Flip through photographer Michael Jackson‘s “A Child’s Landscape” series, and you’ll find what appear to be vintage photographs of rocky coastlines that were captured with some old photographic process over a century ago. The images are actually modern photographs captured quite recently in Jackson’s studio using rocks in a fish tank.
Jackson says the project helps him remember his childhood, a time filled with excitement rather than facts. “I imagine these views through a telescope. I imagine pirates and explorers. I imagine swooping gulls and terrible storms, shipwrecks and stories of adventures and heroism,” he writes.
The images are meant to show Poppit Sands in northern Pembrokeshire, Wales, an area that Jackson has been photographing for six years. In addition to photographing the real thing in the great outdoors, Jackson decided to recreate the area in the comfort of his photo space.
After sketching the real scenes on paper, Jackson recreates what he sees using a fish tank, some rocks, and some breadcrumbs.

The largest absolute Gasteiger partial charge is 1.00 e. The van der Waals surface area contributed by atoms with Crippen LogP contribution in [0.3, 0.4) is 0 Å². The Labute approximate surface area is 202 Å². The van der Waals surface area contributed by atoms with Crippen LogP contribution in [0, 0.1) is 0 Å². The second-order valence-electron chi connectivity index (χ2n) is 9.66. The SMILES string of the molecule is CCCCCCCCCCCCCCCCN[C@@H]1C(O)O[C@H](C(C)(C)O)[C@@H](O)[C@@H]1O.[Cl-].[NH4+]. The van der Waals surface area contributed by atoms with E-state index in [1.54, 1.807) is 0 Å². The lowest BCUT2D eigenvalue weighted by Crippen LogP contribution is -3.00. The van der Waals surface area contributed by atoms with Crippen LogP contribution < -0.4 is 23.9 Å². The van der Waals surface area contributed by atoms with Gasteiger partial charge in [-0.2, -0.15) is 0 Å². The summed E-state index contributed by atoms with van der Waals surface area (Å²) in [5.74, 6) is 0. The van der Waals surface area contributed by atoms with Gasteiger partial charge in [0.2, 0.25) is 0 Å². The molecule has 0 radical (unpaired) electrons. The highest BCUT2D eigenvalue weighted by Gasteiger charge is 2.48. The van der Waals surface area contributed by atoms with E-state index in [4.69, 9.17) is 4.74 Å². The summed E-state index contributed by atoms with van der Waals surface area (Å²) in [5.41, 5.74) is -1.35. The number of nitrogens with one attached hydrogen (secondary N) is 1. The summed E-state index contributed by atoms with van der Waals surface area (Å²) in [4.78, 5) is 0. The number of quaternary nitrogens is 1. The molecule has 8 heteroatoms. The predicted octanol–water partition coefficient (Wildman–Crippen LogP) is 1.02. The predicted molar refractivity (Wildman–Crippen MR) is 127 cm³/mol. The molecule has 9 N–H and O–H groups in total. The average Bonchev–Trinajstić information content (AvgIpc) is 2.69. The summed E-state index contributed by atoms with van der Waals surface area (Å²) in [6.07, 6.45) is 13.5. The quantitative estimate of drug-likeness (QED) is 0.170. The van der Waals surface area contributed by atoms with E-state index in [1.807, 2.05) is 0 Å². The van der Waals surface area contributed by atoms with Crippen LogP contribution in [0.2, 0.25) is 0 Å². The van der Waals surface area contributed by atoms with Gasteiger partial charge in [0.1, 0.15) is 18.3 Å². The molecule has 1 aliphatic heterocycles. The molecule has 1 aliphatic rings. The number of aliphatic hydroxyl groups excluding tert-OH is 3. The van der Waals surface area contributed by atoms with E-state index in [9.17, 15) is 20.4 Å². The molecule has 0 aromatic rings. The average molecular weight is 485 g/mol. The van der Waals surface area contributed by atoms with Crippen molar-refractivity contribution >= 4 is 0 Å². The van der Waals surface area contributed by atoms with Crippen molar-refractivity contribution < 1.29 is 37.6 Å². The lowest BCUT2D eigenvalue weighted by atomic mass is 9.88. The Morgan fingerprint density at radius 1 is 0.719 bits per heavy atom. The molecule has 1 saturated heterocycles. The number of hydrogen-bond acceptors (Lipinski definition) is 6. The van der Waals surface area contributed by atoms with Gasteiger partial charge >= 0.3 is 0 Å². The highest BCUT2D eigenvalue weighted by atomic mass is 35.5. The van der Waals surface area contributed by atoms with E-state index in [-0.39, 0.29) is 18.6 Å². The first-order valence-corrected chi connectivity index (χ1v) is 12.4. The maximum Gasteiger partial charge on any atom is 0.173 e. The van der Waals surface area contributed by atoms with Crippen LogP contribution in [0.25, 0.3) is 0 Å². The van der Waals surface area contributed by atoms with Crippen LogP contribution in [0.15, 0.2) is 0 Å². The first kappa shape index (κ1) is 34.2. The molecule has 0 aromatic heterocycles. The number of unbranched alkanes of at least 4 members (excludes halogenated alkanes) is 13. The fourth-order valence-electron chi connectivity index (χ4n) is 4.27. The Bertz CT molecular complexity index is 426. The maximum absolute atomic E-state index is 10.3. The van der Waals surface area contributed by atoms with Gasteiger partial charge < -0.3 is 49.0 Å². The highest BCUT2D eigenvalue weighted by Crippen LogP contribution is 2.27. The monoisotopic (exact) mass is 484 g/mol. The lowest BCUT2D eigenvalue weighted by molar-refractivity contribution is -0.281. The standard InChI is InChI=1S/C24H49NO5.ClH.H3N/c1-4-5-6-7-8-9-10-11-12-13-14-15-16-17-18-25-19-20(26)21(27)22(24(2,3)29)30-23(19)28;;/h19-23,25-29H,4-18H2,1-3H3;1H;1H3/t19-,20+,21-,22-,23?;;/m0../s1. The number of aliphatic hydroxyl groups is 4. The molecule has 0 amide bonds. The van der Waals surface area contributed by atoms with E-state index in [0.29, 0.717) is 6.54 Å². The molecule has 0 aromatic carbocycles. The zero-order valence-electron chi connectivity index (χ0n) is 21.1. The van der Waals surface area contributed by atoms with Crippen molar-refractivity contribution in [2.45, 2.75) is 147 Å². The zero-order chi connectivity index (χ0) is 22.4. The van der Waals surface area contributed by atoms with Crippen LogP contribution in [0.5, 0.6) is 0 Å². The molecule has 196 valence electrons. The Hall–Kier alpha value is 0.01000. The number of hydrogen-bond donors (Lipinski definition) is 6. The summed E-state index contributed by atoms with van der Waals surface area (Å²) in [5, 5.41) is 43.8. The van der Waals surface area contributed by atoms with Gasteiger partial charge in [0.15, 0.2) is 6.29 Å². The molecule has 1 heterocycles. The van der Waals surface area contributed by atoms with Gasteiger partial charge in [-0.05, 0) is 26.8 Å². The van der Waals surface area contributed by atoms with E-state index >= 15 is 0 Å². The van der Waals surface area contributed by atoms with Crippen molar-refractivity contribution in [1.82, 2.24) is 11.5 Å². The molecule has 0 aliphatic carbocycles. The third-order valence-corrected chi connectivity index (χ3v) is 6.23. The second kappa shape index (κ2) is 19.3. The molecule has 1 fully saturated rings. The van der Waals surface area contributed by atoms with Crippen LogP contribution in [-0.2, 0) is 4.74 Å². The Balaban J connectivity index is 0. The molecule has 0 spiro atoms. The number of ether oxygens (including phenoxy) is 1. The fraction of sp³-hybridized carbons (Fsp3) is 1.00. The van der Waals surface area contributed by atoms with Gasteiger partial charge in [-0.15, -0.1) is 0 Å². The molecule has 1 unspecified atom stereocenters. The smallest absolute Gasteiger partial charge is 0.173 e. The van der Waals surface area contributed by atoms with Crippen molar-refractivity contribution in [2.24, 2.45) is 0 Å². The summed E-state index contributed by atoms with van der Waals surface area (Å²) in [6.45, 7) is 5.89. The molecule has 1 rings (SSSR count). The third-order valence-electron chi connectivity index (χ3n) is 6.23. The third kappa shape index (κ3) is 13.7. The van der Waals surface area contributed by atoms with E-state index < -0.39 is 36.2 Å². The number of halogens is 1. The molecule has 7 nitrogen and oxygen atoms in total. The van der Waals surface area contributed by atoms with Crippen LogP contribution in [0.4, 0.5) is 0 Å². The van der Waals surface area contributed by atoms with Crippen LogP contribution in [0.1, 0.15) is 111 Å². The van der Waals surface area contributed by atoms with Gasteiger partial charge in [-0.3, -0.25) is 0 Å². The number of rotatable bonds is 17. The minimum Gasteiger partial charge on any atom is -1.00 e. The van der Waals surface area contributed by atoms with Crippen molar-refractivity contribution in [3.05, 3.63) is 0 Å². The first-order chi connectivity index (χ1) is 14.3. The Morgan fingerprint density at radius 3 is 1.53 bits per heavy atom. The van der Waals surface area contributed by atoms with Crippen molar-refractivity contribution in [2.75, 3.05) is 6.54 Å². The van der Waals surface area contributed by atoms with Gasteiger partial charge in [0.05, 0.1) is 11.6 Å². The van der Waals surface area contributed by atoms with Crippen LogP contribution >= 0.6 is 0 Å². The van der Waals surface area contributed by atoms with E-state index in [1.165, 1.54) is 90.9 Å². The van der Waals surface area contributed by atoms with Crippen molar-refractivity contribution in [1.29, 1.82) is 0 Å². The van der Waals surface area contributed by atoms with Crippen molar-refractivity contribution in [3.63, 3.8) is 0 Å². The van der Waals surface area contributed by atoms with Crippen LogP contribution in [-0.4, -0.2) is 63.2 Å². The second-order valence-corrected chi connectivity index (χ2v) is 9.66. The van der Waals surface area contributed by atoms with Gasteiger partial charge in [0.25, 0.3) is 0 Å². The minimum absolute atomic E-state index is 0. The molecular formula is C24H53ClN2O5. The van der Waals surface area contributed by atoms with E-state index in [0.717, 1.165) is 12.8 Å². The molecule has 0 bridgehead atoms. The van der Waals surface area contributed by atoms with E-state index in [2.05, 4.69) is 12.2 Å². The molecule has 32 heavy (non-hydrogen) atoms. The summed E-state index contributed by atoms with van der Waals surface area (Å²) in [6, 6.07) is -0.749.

His technique involves placing his objects (namely the rocks) upside down in the tank and then flipping the photo afterward. In the resulting photos, what we see as “air” is actually “water,” and “water” is actually the surface between the fish tank’s water and the air above.
During the shoot, he tosses the breadcrumbs into the water and swirls them around. He also uses various reflections in the tank’s glass to “dodge and burn” the photo. Finally, he inverts each photograph to turn the positive image into a negative.
Here are some of the resulting photographs:
You can see the entire set of photographs over on Jackson’s website. You can also find a detailed writeup of his “inverted water process” on his blog.
Image credits: Photographs by Michael Jackson and used with permission